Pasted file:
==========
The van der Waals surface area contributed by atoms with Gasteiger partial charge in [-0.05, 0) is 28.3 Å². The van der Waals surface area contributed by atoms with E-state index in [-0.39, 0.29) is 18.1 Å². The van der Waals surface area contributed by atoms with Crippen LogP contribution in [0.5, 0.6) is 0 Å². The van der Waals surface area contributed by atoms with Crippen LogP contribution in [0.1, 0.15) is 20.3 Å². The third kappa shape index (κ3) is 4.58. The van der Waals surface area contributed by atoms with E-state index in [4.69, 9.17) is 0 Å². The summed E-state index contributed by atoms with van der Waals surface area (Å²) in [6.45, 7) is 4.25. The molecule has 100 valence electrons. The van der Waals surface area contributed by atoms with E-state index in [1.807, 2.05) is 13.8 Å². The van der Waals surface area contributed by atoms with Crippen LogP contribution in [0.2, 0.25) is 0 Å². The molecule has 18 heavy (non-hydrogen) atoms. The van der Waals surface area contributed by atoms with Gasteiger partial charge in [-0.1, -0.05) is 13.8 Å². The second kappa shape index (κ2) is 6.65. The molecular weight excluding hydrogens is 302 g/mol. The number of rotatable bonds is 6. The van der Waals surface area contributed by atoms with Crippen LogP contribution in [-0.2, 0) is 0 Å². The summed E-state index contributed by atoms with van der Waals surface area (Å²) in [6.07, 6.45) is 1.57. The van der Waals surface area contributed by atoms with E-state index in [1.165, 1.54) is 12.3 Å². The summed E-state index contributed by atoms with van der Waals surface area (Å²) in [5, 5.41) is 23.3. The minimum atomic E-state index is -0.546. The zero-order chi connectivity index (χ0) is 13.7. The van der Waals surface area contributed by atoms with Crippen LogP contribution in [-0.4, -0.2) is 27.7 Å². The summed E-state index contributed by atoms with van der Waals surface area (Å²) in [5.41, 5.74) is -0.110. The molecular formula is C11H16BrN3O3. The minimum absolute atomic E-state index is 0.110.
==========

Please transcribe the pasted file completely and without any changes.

The van der Waals surface area contributed by atoms with Gasteiger partial charge in [-0.05, 0) is 28.3 Å². The van der Waals surface area contributed by atoms with E-state index in [-0.39, 0.29) is 18.1 Å². The van der Waals surface area contributed by atoms with Crippen LogP contribution in [0.5, 0.6) is 0 Å². The van der Waals surface area contributed by atoms with Crippen LogP contribution in [0.1, 0.15) is 20.3 Å². The third kappa shape index (κ3) is 4.58. The van der Waals surface area contributed by atoms with E-state index in [4.69, 9.17) is 0 Å². The summed E-state index contributed by atoms with van der Waals surface area (Å²) in [6.45, 7) is 4.25. The molecule has 100 valence electrons. The van der Waals surface area contributed by atoms with E-state index in [1.807, 2.05) is 13.8 Å². The van der Waals surface area contributed by atoms with Crippen LogP contribution in [0.2, 0.25) is 0 Å². The molecule has 18 heavy (non-hydrogen) atoms. The van der Waals surface area contributed by atoms with Gasteiger partial charge in [-0.1, -0.05) is 13.8 Å². The second kappa shape index (κ2) is 6.65. The molecular weight excluding hydrogens is 302 g/mol. The number of rotatable bonds is 6. The van der Waals surface area contributed by atoms with Crippen LogP contribution in [-0.2, 0) is 0 Å². The summed E-state index contributed by atoms with van der Waals surface area (Å²) in [6.07, 6.45) is 1.57. The van der Waals surface area contributed by atoms with E-state index in [1.165, 1.54) is 12.3 Å². The summed E-state index contributed by atoms with van der Waals surface area (Å²) in [5, 5.41) is 23.3. The minimum atomic E-state index is -0.546. The zero-order chi connectivity index (χ0) is 13.7. The van der Waals surface area contributed by atoms with Crippen LogP contribution in [-0.4, -0.2) is 27.7 Å². The summed E-state index contributed by atoms with van der Waals surface area (Å²) in [5.41, 5.74) is -0.110. The molecular formula is C11H16BrN3O3. The minimum absolute atomic E-state index is 0.110.